WW1 may have seen a somewhat less ambitious program to the WW2 CANLOAN OFFICERS program (ww2 some 700 Canadian officers loaned to British combatant units).  Know for sure War Office early 1915 requested mmedical offs from Canada.  Don't know orders, names info gleaned from DND old  computer print out subject guide to massive dept contemporary correspondence.

John, there two mentions in my grandfathers diary of Canadian RAMC Officers... Captain George Gibson, 28th Jul 15. at Ploegstert. This officer was involved in the earlier parts of the war at Ypres. And an officer called Harris, (sorry no first name) 26th Aug 1916 in the trenches Mesnil ( RAP Knightsbridge).

Dave

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John Gilinsky
7 hours ago, petestarling said:

John

The 911 are just RAMC officers. I have not looked at the CAMC officers I am afraid.

 

Tx Dave for your 2 Canadian MO serving in British army mid-war.  In 1917 a major provincial medical Assn (I.e. an assn of doctors) complained to the govt that the CEF were danerously draining Canada of physicians for civilians in Canada.

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RegHannay
3 hours ago, John Gilinsky said:

Tx Dave for your 2 Canadian MO serving in British army mid-war.  In 1917 a major provincial medical Assn (I.e. an assn of doctors) complained to the govt that the CEF were danerously draining Canada of physicians for civilians in Canada.

Much the same in the U.K john...My grandfather mentions a number of times that his time would be better spent at home where his poorer patients needed him.. A shortage of doctors at home... He is very disparaging of M.O's who had the "cushy jobs behind the lines who never went close to the front line trenches,(to get a taste). At one stage a request was made for volunteers from the field ambulances  to fill M.O's  positions to the battalions.... not one person came forward. 

Please let me know if you find any info on the two Canadians, did they survive ? I hope so

Dave 

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A Lancashire Fusilier by Proxy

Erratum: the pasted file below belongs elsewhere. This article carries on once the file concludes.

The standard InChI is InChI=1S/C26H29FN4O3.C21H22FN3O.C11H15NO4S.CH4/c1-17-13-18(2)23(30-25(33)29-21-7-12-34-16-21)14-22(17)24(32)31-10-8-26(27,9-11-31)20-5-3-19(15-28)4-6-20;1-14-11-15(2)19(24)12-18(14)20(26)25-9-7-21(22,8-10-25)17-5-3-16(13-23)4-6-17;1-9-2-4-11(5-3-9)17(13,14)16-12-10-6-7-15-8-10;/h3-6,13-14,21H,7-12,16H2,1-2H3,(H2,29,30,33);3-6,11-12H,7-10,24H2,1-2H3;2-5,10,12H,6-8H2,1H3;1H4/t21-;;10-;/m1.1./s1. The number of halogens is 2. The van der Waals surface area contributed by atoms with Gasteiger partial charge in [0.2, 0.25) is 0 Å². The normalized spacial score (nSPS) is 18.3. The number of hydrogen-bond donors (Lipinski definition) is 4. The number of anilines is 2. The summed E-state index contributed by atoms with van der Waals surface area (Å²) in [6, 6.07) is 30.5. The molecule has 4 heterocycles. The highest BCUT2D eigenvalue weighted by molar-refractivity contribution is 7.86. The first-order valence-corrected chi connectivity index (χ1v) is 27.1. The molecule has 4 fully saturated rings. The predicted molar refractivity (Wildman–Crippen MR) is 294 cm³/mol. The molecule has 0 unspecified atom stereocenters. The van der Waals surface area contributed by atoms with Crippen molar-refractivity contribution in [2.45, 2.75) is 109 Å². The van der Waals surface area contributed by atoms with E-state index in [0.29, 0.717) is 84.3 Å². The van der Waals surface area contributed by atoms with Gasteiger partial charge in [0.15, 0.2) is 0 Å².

After being wounded on 9 September 1916 during an attack on Guillemont, my grandfather was treated by a young Canadian doctor at the 2/5th LF ADS in York Alley. This was not many days after Dave's grandfather was wounded on 28 August 1916, and about 20 km away - maybe this was part of the "expected push"?

The young Canadian doctor who treated my grandfather was  Lieutenant Edgar Harold McVicker of the RAMC, who had been with the 2/1 Wessex Field Ambulance in the 55th Division since that Division was re-formed in January 1916, and was attached to the 2/5th LF as their MO for the attack in September 1916.

My grandfather gives a brief but telling description of having his wounds attended to by the young doctor, ending with, as he was stretchered away from the ADS, "McVicker ran out. “Got your helmet?” “Yes, do you want it?” “No fear – put that officer’s helmet on, the Boche are gas shelling down the road.”, thus in those few words conveying both the pressure that the young McVicker was working under, and his attention to detail in looking after the welfare of those under his care.

Unfortunately the ADS was blown in soon after my grandfather left, regrettably killing Lieutenant McVicker. The CWGC record shows that he was only 23 years old when he died, and that he was the only son of Mr and Mrs Samuel McVicker of 350, St Clair Avenue West,Toronto, Canada, The inscription on his headstone is more personal than most, and reads: “Our son died as he lived careless of self thoughtful for others”,which sentiment is amply illistrated by the short extract from my grandfather's diary quoted above.

At the date when I found this CWGC record my own son was a newly qualified doctor aged 25, thus forcefully bringing home both the huge challenge that Lieutenant McVicker was rising to in performing the tasks required of him, and the enormity of the loss that his parents back at home in Canada must have felt.

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John Gilinsky

Thanks so very much for so many reasons for taking the time alone for your thoughtful and sensitive posting related to your own family history.  Lt. Harold Edgar McVicker RAMC KIA 2/1st Wessex Field Anbulance, 55th Division, BEF from date of reformation of the 55th Divison BEF in January 1916 but who was attached in September 1916 to the 2/5 Lancashire Fusiliers when he was killed by shellfire blowing up the ADS.  I have lived in Toronto all my life and I am also an alumnus of U of T.  Please try to contact me directly if you can and let me know if you cannot do this.  TX so very much again.

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A Lancashire Fusilier by Proxy
15 hours ago, John Gilinsky said:

I have lived in Toronto all my life and I am also an alumnus of U of T.  Please try to contact me directly if you can and let me know if you cannot do this. 

Hi John, you are welcome to message me through the profile page of the Forum if you wish - I think you can do that.

Incidentally, I think I should have said "RAP" rather than"ADS" in the above post - it was the very first port of call for my grandfather after being wounded, and McVicker was attached to the Battalion as their MO, so I think that that would have made it the RAP - apologies.